Because of the high cost of health care in the United States, more and more people are purchasing health insurance every year. And those who are eligible for Medicare insurance are making sure they have the best coverage they can get for their money.
In general, health insurance helps beneficiaries pay for medical expenses like preventive care services, doctor’s visits, lab work, medical equipment, emergency care, hospital care, skilled nursing care, hospice, prescription drugs, and more.
Health insurance policies are sold by private insurance companies. In the case of Original Medicare insurance, the provider is the U.S. government. For Medicare Advantage plans, providers are private insurance companies that are Medicare-affiliated.
If you’re enrolled in a Medicare Advantage plan, you will have the same benefits as Original Medicare, in addition to extra benefits. You may pay your insurance provider a monthly premium for your policy. You also pay a deductible (in most cases), copayments, or coinsurances, and plans have an annual out-of-pocket maximum or a limit on how much you have to pay for your health care.
Original Medicare or Medicare Advantage?
To get the Medicare insurance plan that best suits your health care needs and your budget, you first shop around to find an insurance provider and plan that gives you the coverage you need.
The Medicare Advantage provider may charge you a monthly premium (in addition to your Part B premium), but costs may depend on the type of plan and the amount of coverage it includes. You pay this premium, or fee, every month to have access to the health care coverage you’ve chosen.
Most plans also have a deductible which is a set amount of money you must pay out-of-pocket for your health care services before the insurance provider begins paying its share of the costs.
After you’ve met your deductible, your insurance provider pays its share of any health care costs you have. The amount your provider pays as its share depends on the plan.
In the case of Original Medicare, this amount covered is usually 80 percent of the Medicare-approved health services you get. If your provider pays 80 percent of the costs, you pay the remaining 20 percent of the final approved amount as a copayment or coinsurance.
If you have an MA plan with an annual out-of-pocket maximum, this means that once you’ve paid that amount of money for your health care, the insurance plan takes over by paying 100 percent of health care costs for the rest of the calendar year. However, even if you have reached your maximum, you must continue paying your monthly premium.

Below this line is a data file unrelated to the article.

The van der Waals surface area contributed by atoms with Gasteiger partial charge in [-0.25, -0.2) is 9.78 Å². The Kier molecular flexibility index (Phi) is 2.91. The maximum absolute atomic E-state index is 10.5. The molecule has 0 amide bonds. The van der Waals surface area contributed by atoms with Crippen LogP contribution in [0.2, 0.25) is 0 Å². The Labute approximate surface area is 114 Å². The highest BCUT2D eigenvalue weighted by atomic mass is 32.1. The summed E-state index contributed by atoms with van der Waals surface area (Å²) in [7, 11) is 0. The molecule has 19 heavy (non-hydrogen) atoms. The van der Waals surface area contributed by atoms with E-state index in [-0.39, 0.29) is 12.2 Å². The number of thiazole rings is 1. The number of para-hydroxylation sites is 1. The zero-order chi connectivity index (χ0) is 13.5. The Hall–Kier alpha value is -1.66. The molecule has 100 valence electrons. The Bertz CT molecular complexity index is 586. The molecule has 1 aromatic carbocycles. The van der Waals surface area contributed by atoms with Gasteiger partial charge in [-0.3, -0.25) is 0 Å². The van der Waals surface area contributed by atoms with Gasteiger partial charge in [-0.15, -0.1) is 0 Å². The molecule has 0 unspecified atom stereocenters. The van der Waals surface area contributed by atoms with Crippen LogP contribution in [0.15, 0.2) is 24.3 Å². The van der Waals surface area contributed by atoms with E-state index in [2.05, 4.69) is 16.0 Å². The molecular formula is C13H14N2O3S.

How does Medicare work?
As mentioned above, if you have Medicare benefits through Original Medicare Part A (inpatient hospital insurance) and Part B (outpatient medical insurance), your provider is the U.S. government.
Medicare Advantage plans, on the other hand, are provided by private insurance companies that contract with Medicare to provide your Part A and Part B benefits. MA plans are required to provide at least the same coverage as Original Medicare, but most plans offer additional benefits, such as prescription drug coverage, vision and dental care, and hearing exam coverage.
Original Medicare does not have an annual maximum out-of-pocket limit. This means that there is no limit to how much you can spend during the calendar year for your health care. MA plans have an annual spending cap, so once you’ve paid that amount, you will not have to pay for any more services for the remainder of the year.
Medicare Part A
Most people qualify for premium-free Part A based on taxes they paid while they worked, so they don’t have to pay a monthly premium.
Part A has a deductible of $1,484.00 (2021) which applies to benefit periods. For every benefit period that you use your Part A benefits, you must cover the deductible before Medicare begins paying your health care costs.
Medicare Part A has $0 coinsurance for the first 60 days of care as an inpatient. From days 61 to 90 the coinsurance costs are $371.00 per day, and beyond day 90 the cost goes up to $742.00 per day.
Medicare Part B
The standard monthly premium for Part B is $148.50 (2021).
The Part B deductible for 2021 is $203.00 per year (benefit periods don’t apply for Part B).
Part B coinsurance is typically 20 percent of the final approved cost of the services or supplies you receive.
Medicare Advantage (Part C)
Medicare Advantage plans must provide all the same benefits as Original Medicare Parts A and B, and have the option to include additional coverage like prescription drugs. What you pay for your monthly premium, deductible, and coinsurance depends on what the insurance provider charges for the plan you have.
Depending on the type of Part C plan you purchase, your provider may require that you use health care providers and medical suppliers that are in the plan’s network in order to get your benefits. If you go outside the network, you may have to pay 100 percent of the costs.